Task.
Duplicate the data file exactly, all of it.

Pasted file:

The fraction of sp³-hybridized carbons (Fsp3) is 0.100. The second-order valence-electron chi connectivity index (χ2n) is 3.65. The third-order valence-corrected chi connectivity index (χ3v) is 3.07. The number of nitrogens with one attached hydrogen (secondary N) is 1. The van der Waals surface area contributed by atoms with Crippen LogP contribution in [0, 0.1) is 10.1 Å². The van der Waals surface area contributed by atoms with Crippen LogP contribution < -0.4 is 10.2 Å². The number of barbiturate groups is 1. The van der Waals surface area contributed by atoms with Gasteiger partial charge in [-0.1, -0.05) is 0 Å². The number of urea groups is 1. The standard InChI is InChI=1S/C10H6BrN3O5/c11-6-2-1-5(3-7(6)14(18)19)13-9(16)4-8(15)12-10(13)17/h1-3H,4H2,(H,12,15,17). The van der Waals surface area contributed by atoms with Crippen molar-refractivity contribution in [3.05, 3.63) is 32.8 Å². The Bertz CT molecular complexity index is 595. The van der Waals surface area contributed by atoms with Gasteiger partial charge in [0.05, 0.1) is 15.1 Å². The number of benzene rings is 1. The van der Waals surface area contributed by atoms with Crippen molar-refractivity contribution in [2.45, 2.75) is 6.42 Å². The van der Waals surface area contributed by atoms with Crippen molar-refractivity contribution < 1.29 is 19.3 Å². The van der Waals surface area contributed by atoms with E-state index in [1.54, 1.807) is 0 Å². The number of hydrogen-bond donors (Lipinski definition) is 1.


The fraction of sp³-hybridized carbons (Fsp3) is 0.100. The second-order valence-electron chi connectivity index (χ2n) is 3.65. The third-order valence-corrected chi connectivity index (χ3v) is 3.07. The number of nitrogens with one attached hydrogen (secondary N) is 1. The van der Waals surface area contributed by atoms with Crippen LogP contribution in [0, 0.1) is 10.1 Å². The van der Waals surface area contributed by atoms with Crippen LogP contribution < -0.4 is 10.2 Å². The number of barbiturate groups is 1. The van der Waals surface area contributed by atoms with Gasteiger partial charge in [-0.1, -0.05) is 0 Å². The number of urea groups is 1. The standard InChI is InChI=1S/C10H6BrN3O5/c11-6-2-1-5(3-7(6)14(18)19)13-9(16)4-8(15)12-10(13)17/h1-3H,4H2,(H,12,15,17). The van der Waals surface area contributed by atoms with Crippen molar-refractivity contribution in [3.05, 3.63) is 32.8 Å². The Bertz CT molecular complexity index is 595. The van der Waals surface area contributed by atoms with Gasteiger partial charge in [0.05, 0.1) is 15.1 Å². The number of benzene rings is 1. The van der Waals surface area contributed by atoms with Crippen molar-refractivity contribution in [2.45, 2.75) is 6.42 Å². The van der Waals surface area contributed by atoms with Crippen molar-refractivity contribution < 1.29 is 19.3 Å². The van der Waals surface area contributed by atoms with E-state index in [1.54, 1.807) is 0 Å². The number of hydrogen-bond donors (Lipinski definition) is 1.